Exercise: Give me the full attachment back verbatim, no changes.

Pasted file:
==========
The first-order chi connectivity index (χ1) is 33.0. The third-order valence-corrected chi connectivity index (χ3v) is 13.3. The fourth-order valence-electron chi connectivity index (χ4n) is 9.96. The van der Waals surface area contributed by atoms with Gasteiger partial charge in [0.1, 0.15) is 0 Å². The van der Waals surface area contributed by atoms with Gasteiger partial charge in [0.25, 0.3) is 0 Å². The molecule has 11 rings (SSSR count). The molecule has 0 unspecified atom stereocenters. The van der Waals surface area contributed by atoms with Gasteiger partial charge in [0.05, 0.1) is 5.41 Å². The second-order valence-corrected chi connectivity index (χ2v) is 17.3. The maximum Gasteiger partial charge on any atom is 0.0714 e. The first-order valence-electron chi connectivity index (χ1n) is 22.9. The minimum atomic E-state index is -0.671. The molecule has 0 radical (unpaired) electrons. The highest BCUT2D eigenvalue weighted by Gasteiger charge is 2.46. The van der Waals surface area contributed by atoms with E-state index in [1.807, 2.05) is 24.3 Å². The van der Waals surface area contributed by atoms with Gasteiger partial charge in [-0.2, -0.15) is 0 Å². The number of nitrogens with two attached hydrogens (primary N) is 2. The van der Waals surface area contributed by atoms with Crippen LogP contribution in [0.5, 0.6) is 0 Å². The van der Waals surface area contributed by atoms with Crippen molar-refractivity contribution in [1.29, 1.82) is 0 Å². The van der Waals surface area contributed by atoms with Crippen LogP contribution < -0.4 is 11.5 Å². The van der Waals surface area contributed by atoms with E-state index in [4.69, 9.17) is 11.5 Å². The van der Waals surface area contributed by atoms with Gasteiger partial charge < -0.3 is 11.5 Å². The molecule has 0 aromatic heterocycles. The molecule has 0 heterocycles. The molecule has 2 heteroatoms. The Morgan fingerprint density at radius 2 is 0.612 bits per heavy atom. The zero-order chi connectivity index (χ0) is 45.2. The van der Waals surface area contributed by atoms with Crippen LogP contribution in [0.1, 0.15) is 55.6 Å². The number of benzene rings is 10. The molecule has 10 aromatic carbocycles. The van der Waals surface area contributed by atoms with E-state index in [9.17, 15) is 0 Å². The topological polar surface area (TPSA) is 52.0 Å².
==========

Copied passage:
The first-order chi connectivity index (χ1) is 33.0. The third-order valence-corrected chi connectivity index (χ3v) is 13.3. The fourth-order valence-electron chi connectivity index (χ4n) is 9.96. The van der Waals surface area contributed by atoms with Gasteiger partial charge in [0.1, 0.15) is 0 Å². The van der Waals surface area contributed by atoms with Gasteiger partial charge in [0.25, 0.3) is 0 Å². The molecule has 11 rings (SSSR count). The molecule has 0 unspecified atom stereocenters. The van der Waals surface area contributed by atoms with Gasteiger partial charge in [0.05, 0.1) is 5.41 Å². The second-order valence-corrected chi connectivity index (χ2v) is 17.3. The maximum Gasteiger partial charge on any atom is 0.0714 e. The first-order valence-electron chi connectivity index (χ1n) is 22.9. The minimum atomic E-state index is -0.671. The molecule has 0 radical (unpaired) electrons. The highest BCUT2D eigenvalue weighted by Gasteiger charge is 2.46. The van der Waals surface area contributed by atoms with E-state index in [1.807, 2.05) is 24.3 Å². The van der Waals surface area contributed by atoms with Gasteiger partial charge in [-0.2, -0.15) is 0 Å². The number of nitrogens with two attached hydrogens (primary N) is 2. The van der Waals surface area contributed by atoms with Crippen LogP contribution in [0.5, 0.6) is 0 Å². The van der Waals surface area contributed by atoms with Crippen molar-refractivity contribution in [1.29, 1.82) is 0 Å². The van der Waals surface area contributed by atoms with Crippen LogP contribution < -0.4 is 11.5 Å². The van der Waals surface area contributed by atoms with E-state index in [4.69, 9.17) is 11.5 Å². The van der Waals surface area contributed by atoms with Gasteiger partial charge < -0.3 is 11.5 Å². The molecule has 0 aromatic heterocycles. The molecule has 0 heterocycles. The molecule has 2 heteroatoms. The Morgan fingerprint density at radius 2 is 0.612 bits per heavy atom. The zero-order chi connectivity index (χ0) is 45.2. The van der Waals surface area contributed by atoms with Crippen LogP contribution in [0.1, 0.15) is 55.6 Å². The number of benzene rings is 10. The molecule has 10 aromatic carbocycles. The van der Waals surface area contributed by atoms with E-state index in [9.17, 15) is 0 Å². The topological polar surface area (TPSA) is 52.0 Å².